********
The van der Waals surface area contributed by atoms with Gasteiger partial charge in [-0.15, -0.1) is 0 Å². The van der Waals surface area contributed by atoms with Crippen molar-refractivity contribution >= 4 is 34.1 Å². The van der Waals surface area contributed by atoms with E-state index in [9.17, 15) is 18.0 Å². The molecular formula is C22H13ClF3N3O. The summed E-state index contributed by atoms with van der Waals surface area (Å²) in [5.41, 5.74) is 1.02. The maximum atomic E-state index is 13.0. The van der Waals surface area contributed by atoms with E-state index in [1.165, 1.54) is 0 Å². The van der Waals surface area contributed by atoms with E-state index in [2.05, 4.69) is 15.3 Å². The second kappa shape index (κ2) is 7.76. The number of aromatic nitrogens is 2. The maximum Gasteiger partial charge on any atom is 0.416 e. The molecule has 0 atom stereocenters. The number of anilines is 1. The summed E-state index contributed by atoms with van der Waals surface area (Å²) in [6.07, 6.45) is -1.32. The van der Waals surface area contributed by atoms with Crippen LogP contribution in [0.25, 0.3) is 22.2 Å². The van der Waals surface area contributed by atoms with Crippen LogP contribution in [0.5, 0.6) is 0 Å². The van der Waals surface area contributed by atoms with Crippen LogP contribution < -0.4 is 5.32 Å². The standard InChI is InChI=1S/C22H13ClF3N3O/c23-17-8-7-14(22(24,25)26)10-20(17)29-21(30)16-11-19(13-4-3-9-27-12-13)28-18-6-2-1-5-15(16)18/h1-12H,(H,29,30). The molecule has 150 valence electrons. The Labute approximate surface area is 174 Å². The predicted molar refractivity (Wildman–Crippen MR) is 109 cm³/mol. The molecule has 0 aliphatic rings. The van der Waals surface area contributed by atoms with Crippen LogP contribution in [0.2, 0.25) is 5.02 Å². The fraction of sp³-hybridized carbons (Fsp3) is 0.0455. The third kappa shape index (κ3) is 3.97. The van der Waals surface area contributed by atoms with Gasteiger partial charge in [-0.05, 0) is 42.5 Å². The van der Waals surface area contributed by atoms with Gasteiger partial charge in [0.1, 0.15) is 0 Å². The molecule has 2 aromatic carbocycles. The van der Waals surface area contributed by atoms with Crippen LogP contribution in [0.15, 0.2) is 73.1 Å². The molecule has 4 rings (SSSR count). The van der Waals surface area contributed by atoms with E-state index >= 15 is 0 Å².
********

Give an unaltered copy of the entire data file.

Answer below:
The van der Waals surface area contributed by atoms with Gasteiger partial charge in [-0.15, -0.1) is 0 Å². The van der Waals surface area contributed by atoms with Crippen molar-refractivity contribution >= 4 is 34.1 Å². The van der Waals surface area contributed by atoms with E-state index in [9.17, 15) is 18.0 Å². The molecular formula is C22H13ClF3N3O. The summed E-state index contributed by atoms with van der Waals surface area (Å²) in [5.41, 5.74) is 1.02. The maximum atomic E-state index is 13.0. The van der Waals surface area contributed by atoms with E-state index in [1.165, 1.54) is 0 Å². The van der Waals surface area contributed by atoms with E-state index in [2.05, 4.69) is 15.3 Å². The second kappa shape index (κ2) is 7.76. The number of aromatic nitrogens is 2. The maximum Gasteiger partial charge on any atom is 0.416 e. The molecule has 0 atom stereocenters. The number of anilines is 1. The summed E-state index contributed by atoms with van der Waals surface area (Å²) in [6.07, 6.45) is -1.32. The van der Waals surface area contributed by atoms with Crippen LogP contribution in [0.25, 0.3) is 22.2 Å². The van der Waals surface area contributed by atoms with Crippen LogP contribution in [0.5, 0.6) is 0 Å². The van der Waals surface area contributed by atoms with Crippen LogP contribution < -0.4 is 5.32 Å². The standard InChI is InChI=1S/C22H13ClF3N3O/c23-17-8-7-14(22(24,25)26)10-20(17)29-21(30)16-11-19(13-4-3-9-27-12-13)28-18-6-2-1-5-15(16)18/h1-12H,(H,29,30). The molecule has 150 valence electrons. The Labute approximate surface area is 174 Å². The predicted molar refractivity (Wildman–Crippen MR) is 109 cm³/mol. The molecule has 0 aliphatic rings. The van der Waals surface area contributed by atoms with Crippen LogP contribution in [0.2, 0.25) is 5.02 Å². The fraction of sp³-hybridized carbons (Fsp3) is 0.0455. The third kappa shape index (κ3) is 3.97. The van der Waals surface area contributed by atoms with Gasteiger partial charge in [-0.05, 0) is 42.5 Å². The van der Waals surface area contributed by atoms with Gasteiger partial charge in [0.1, 0.15) is 0 Å². The molecule has 2 aromatic carbocycles. The van der Waals surface area contributed by atoms with Crippen LogP contribution in [0.15, 0.2) is 73.1 Å². The molecule has 4 rings (SSSR count). The van der Waals surface area contributed by atoms with E-state index >= 15 is 0 Å².